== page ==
The College Budget: There Isn’t Enough Money to go Around. Why Don’t Adjuncts Get It?


By Sandra Keifer

It’s good business, isn’t it? We’ve heard it a thousand——no, a million times, and we’re sick of it: the Wal-Mart model. The company that uses this model runs on the backs of hundreds or thousands of low-paid workers, lavishly rewarding executives and higher ed. administrators at the sharp point of the pyramid. Alongside the English ivy, diversionary wailing about the budget crunch creeps up the walls of our hallowed halls. (Of course, if the school cuts 90 percent of the adjuncts and gives those courses to full-time faculty, there may be a real budget issue—that’s another story.) Golly, there just isn’t enough money to go around. Why can’t adjuncts understand this simple concept?

Because we received the email.

It’s the email the admin forwarded (accidentally?) to ALL of the teachers—adjuncts and full-time faculty alike. It’s the email that described the college’s success in glowing terms along with the wonderful building projects, new degree programs, and general programs that were ahead. It described cost of living raises for full-time faculty, administrators, and custodians. It talked excitedly about new administrative positions that were coming to help the current army of administrators handle their finger-crushing workload. It may or may not have mentioned the IRS’s intention to establish health insurance requirements for adjuncts, and the school’s willingness to comply.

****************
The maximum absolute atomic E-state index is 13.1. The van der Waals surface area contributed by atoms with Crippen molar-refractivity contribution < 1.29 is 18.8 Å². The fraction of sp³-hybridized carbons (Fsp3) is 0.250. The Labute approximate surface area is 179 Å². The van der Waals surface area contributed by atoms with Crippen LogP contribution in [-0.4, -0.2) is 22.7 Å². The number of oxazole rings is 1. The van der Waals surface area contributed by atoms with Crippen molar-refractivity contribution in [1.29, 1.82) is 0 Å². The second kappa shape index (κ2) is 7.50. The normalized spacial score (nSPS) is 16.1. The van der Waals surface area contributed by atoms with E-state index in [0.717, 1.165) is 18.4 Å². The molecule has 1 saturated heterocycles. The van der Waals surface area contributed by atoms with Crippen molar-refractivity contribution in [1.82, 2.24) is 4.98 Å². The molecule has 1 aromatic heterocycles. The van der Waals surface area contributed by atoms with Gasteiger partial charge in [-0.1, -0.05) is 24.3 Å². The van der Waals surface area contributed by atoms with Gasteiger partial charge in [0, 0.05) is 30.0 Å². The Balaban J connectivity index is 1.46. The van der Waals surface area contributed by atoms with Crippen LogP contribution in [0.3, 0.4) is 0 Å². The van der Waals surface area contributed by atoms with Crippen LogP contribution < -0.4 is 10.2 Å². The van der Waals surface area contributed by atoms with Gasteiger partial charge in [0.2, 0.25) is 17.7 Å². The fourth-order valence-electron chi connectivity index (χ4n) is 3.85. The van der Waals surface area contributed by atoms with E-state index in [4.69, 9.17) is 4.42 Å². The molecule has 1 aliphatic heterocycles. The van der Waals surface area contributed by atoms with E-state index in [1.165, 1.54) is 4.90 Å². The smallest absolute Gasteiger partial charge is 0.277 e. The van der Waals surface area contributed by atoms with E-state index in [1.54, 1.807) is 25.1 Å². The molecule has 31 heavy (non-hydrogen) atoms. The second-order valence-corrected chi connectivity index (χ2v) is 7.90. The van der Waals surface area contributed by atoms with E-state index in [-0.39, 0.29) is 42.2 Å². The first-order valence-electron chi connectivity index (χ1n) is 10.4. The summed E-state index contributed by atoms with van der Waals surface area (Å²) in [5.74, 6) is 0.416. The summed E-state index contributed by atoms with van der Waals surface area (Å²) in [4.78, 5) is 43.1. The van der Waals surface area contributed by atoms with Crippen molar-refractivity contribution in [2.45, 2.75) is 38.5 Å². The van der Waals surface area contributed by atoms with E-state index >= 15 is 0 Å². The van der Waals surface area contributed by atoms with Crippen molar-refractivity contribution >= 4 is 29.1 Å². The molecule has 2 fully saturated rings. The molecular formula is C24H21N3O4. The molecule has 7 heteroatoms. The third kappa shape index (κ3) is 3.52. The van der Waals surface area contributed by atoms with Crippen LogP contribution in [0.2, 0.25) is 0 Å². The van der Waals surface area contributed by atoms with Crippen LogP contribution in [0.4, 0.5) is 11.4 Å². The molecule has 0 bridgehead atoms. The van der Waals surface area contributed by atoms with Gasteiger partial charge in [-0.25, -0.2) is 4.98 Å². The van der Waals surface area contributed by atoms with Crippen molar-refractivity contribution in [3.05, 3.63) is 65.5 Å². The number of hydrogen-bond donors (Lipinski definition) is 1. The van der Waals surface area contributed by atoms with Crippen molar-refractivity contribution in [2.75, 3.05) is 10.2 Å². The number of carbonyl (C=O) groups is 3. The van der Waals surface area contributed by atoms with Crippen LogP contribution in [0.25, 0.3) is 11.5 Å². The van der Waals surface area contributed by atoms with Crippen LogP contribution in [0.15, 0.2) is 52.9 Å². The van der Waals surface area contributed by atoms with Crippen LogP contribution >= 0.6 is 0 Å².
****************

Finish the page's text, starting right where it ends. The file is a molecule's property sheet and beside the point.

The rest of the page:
But it didn’t mention adjunct pay. Not once.

What does that mean? I asked a few of my colleagues, and if they didn’t simply shrug and turn away sadly, they said, “It means we’ve been overlooked again.”

soupNo soup for us—not even a spoonful.